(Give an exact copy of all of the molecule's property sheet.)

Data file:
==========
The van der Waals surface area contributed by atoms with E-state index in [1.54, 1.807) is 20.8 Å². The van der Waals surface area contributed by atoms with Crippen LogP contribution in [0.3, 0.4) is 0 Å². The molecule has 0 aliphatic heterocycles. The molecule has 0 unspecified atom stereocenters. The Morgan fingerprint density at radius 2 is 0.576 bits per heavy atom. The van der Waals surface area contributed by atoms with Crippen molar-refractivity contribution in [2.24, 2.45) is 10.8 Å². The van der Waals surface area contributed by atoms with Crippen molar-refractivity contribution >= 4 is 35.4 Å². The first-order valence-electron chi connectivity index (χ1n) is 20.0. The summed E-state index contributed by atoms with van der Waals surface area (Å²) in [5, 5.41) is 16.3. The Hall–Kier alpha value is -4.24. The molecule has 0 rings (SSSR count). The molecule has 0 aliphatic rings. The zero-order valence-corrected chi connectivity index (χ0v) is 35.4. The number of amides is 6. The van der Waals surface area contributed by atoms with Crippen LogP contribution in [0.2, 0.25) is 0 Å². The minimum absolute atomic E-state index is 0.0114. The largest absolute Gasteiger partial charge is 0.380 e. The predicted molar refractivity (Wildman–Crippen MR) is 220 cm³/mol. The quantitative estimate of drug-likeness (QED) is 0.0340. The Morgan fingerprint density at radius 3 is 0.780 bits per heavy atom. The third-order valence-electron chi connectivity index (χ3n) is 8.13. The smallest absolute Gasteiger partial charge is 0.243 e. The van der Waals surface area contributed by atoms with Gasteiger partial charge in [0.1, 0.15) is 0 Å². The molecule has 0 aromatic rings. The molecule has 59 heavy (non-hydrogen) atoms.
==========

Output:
The van der Waals surface area contributed by atoms with E-state index in [1.54, 1.807) is 20.8 Å². The van der Waals surface area contributed by atoms with Crippen LogP contribution in [0.3, 0.4) is 0 Å². The molecule has 0 aliphatic heterocycles. The molecule has 0 unspecified atom stereocenters. The Morgan fingerprint density at radius 2 is 0.576 bits per heavy atom. The van der Waals surface area contributed by atoms with Crippen molar-refractivity contribution in [2.24, 2.45) is 10.8 Å². The van der Waals surface area contributed by atoms with Crippen molar-refractivity contribution >= 4 is 35.4 Å². The first-order valence-electron chi connectivity index (χ1n) is 20.0. The summed E-state index contributed by atoms with van der Waals surface area (Å²) in [5, 5.41) is 16.3. The Hall–Kier alpha value is -4.24. The molecule has 0 rings (SSSR count). The molecule has 0 aliphatic rings. The zero-order valence-corrected chi connectivity index (χ0v) is 35.4. The number of amides is 6. The van der Waals surface area contributed by atoms with Crippen LogP contribution in [0.2, 0.25) is 0 Å². The minimum absolute atomic E-state index is 0.0114. The largest absolute Gasteiger partial charge is 0.380 e. The predicted molar refractivity (Wildman–Crippen MR) is 220 cm³/mol. The quantitative estimate of drug-likeness (QED) is 0.0340. The Morgan fingerprint density at radius 3 is 0.780 bits per heavy atom. The third-order valence-electron chi connectivity index (χ3n) is 8.13. The smallest absolute Gasteiger partial charge is 0.243 e. The van der Waals surface area contributed by atoms with Gasteiger partial charge in [0.1, 0.15) is 0 Å². The molecule has 0 aromatic rings. The molecule has 59 heavy (non-hydrogen) atoms.